The Entyvio (vedolizumab) injection to treat adult patients with moderate to severe ulcerative colitis (UC) and Crohn‘s disease (CD) was recently approved by the U.S. Food and Drug Administration. The drug, which was developed by the largest pharmaceutical company in Japan, Takeda Pharmaceuticals, will now be commercially available to American healthcare providers and is recommended when one or more standard therapies don’t provide an adequate response.
The injection is an integrin receptor antagonist indicated for the induction and maintenance of clinical response and remission, and has been proven to improve mucosal endoscopic appearance and achieve corticosteroid-free remission in UC patients. For CD patients, on the other hand, the results may include clinical response and remission as well as corticosteroid-free remission.
“We understand how a great need still exists for additional treatment options for ulcerative colitis and Crohn’s disease patients,” said Nicole Mowad-Nassar vice president of marketing for Takeda Pharmaceuticals. “We’re pleased that we were able to make Entyvio available for appropriate patients so quickly after receiving FDA approval.”
Takeda performed two clinical trials to assess the safety and effectiveness of Entyvio for UC, in which the company’s investigators enrolled about 900 patients who had not responded adequately to corticosteroids, immunomodulators, or tumor necrosis factor blocker medications. The evaluation of stool frequency, rectal bleeding, endoscopic findings, and a physician‘s overall assessment demonstrated that a greater percentage of participants treated with Entyvio achieved and maintained clinical response, achieved and maintained clinical remission, achieved corticosteroid-free clinical remission, and improved appearance of the colon compared to the patients treated placebo.
Regarding CD, the safety and effectiveness were established in three clinical trials that included about 1,500 participants who had not responded adequately to corticosteroids, immunomodulators, or tumor necrosis factor blocker medications. A greater percentage of the patients treated with Entyvio achieved clinical remission, as well as corticosteroid-free clinical remission, compared with placebo patients.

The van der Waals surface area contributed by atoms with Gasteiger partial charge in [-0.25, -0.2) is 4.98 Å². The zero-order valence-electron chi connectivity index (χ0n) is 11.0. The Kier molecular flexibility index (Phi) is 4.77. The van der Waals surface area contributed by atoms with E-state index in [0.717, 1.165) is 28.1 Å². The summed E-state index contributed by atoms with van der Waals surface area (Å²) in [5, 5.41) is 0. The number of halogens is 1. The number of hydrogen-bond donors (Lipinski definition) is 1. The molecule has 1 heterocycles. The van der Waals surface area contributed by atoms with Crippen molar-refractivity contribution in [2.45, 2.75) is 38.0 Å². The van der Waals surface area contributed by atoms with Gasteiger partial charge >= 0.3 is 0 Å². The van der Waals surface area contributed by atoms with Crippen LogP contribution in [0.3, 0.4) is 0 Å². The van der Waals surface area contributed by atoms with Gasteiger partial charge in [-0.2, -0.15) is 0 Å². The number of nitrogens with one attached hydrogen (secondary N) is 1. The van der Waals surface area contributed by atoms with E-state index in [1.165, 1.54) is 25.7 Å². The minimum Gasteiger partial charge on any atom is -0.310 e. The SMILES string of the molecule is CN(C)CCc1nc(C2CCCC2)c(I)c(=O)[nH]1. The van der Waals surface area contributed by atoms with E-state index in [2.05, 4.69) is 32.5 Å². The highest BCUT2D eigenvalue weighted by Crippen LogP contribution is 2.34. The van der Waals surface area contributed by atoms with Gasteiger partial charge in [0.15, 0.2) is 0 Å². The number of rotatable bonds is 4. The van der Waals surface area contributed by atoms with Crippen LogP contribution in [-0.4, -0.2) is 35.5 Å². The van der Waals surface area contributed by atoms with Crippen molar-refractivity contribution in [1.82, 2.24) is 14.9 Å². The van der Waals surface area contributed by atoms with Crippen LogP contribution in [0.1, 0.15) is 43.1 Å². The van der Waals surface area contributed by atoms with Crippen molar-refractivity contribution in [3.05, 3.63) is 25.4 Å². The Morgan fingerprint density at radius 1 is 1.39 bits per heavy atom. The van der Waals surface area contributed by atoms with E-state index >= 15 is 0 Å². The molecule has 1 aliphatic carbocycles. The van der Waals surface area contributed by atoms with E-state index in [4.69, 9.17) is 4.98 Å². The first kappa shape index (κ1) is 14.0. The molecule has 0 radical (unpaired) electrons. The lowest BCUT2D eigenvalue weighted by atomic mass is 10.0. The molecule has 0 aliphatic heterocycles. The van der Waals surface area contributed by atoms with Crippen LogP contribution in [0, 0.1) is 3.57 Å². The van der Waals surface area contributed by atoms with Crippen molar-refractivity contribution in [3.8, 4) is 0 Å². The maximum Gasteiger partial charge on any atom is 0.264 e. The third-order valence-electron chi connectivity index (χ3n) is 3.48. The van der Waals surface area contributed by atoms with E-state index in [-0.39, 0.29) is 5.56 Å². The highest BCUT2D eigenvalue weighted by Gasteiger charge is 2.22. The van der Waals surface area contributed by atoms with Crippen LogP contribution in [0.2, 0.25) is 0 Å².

“Ulcerative colitis and Crohn‘s disease are debilitating diseases that impact the quality of life of those who have these conditions,” said Amy G. Egan, M.D., M.P.H, the acting deputy director of the Office of Drug Evaluation III in the FDA‘s Center for Drug Evaluation and Research. “Although there is no cure for these conditions, today‘s approval provides an important new treatment option for patients who have had an inadequate response to conventional therapy to help control their symptoms.”
Ulcerative colitis affects about 6,200 Americans and not only is an incurable and chronic disease, but it is also one of two main forms of chronic inflammatory bowel disease. The disease causes ulcers in the inner lining of the large intestine as well as inflammation, which can lead to abdominal discomfort, gastrointestinal bleeding, and diarrhea. CD is also a chronic disease that causes inflammation, swelling, and irritation of any part of the digestive tract. More than a half million Americans have been diagnosed with the disease. While UC affects only the large intestine, CD can impact any part of the digestive tract.
Last month, Entyvio was also approved by FDA and by the European Commission for the treatment of UC and CD in adult patients with moderate to severely active disease, and for whom response to a tumor necrosis factor blocker, immunomodulator or corticosteroids was inadequate. The EC approval was a major gain for both doctors and patients, since the drug is seen as a promising new therapeutic option.
Takeda also announced the launch of a service for patients in need of access and services for Entyvio. EntyvioConnect includes a series of case managers available to help patients determine their coverage for Entyvio, understand their options to assist with treatment affordability, and answer questions about access to the medication once it has been prescribed by a doctor.